Feminism is once again on the political agenda. Across the world women are taking to the streets to protest unfair working conditions, abortion laws, and sexual violence. They are demanding decent wages, better schools and free childcare. But why do some feminists choose to fight for more women CEOs, while others fight for a world without CEOs?
To understand these divergent approaches, Susan Ferguson looks at the ideas that have inspired women to protest, exploring the ways in which feminists have placed work at the centre of their struggle for emancipation. Two distinct trajectories emerge: 'equality feminism' and 'social reproduction feminism'. Ferguson argues that socialists have too often embraced the 'liberal' tendencies of equality feminism, while neglecting the insights of social reproduction feminism.
Engaging with feminist anti-work critiques, Ferguson proposes that women's emancipation depends upon a radical reimagining of all labour and advocates for a renewed social reproduction framework as a powerful basis for an inclusive feminist politics.
What People Are Saying
'Susan Ferguson’s attention to labour in the history of feminist thought is timely and urgent as is her attention to capital’s intensified harvest from the devalued work of social reproduction. Scholars and students across disciplines will find here valuable insights into the history of feminist theory and social movement' - Rosemary Hennessy, Professor of English and Director of the Center for the Study of Women, Gender, and Sexuality at Rice University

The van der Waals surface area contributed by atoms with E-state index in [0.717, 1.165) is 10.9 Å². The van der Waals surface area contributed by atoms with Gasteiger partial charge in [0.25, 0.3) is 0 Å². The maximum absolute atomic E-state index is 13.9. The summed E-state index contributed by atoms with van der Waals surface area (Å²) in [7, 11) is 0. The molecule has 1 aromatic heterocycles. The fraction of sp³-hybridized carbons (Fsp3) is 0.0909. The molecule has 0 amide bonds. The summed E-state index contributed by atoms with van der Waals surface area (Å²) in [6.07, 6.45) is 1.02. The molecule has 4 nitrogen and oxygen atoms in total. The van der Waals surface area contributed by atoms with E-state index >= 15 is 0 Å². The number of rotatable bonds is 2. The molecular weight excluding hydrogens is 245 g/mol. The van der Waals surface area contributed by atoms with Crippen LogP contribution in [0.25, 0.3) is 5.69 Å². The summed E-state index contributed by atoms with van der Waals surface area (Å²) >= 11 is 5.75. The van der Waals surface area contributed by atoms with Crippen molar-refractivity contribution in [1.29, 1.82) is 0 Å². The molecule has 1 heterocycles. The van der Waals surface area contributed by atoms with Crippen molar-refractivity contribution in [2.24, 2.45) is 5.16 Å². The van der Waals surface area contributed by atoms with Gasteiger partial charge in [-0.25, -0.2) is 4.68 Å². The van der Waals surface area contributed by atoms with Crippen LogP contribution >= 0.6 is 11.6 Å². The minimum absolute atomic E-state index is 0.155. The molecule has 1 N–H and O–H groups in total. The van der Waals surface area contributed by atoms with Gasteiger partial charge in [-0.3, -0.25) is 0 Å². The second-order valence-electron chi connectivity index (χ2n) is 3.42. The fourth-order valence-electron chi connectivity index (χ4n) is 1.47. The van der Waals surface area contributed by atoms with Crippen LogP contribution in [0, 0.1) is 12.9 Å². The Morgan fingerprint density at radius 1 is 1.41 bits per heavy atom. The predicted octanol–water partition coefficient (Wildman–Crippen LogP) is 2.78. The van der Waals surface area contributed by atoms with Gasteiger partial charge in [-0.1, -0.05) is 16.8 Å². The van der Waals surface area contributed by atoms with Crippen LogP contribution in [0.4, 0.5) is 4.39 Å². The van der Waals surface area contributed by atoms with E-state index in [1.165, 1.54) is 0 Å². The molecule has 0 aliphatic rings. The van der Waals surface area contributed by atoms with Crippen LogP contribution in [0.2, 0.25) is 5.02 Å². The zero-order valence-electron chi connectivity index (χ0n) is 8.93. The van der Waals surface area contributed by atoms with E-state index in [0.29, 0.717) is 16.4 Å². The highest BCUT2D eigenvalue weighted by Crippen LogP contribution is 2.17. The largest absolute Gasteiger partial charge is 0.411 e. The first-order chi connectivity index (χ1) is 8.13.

'Susan Ferguson has been a leader in the efforts to develop social reproduction theory. In this book, she takes on the historical context for its development. Her focus on the history of 'labour' in Marxist and feminist thought brilliantly reshapes our understanding of the concept and its role in analysing our past, present, and future' - Lise Vogel, author of 'Marxism and the Oppression of Women'
'A masterful analysis of three centuries of feminist deliberations on work, carefully tracing how the fault lines of social-reproduction theory emerged' - 'Historical Materialism'
About the Author
Susan Ferguson is Associate Professor Emeritus at Wilfrid Laurier University, Canada, teaching Youth and Children's Studies and Digital Media and Journalism.
Table of Contents
1. The Labour Lens
Part I: Three Trajectories
2. The Rational-Humanist Roots of Equality Feminism
3. Socialist Feminism: Two Approaches to Understanding Women's Work
4. Equal Work for and against Capital
5. Anti-Racist Feminism and Women's Work
Part II: Social Reproduction Feminism
6. A Political Economy of 'Women's Work': Producing Patriarchal Capitalism
7. Renewing Social Reproduction Feminism
8. The Social Reproduction Strike: Life-Making Beyond Capitalism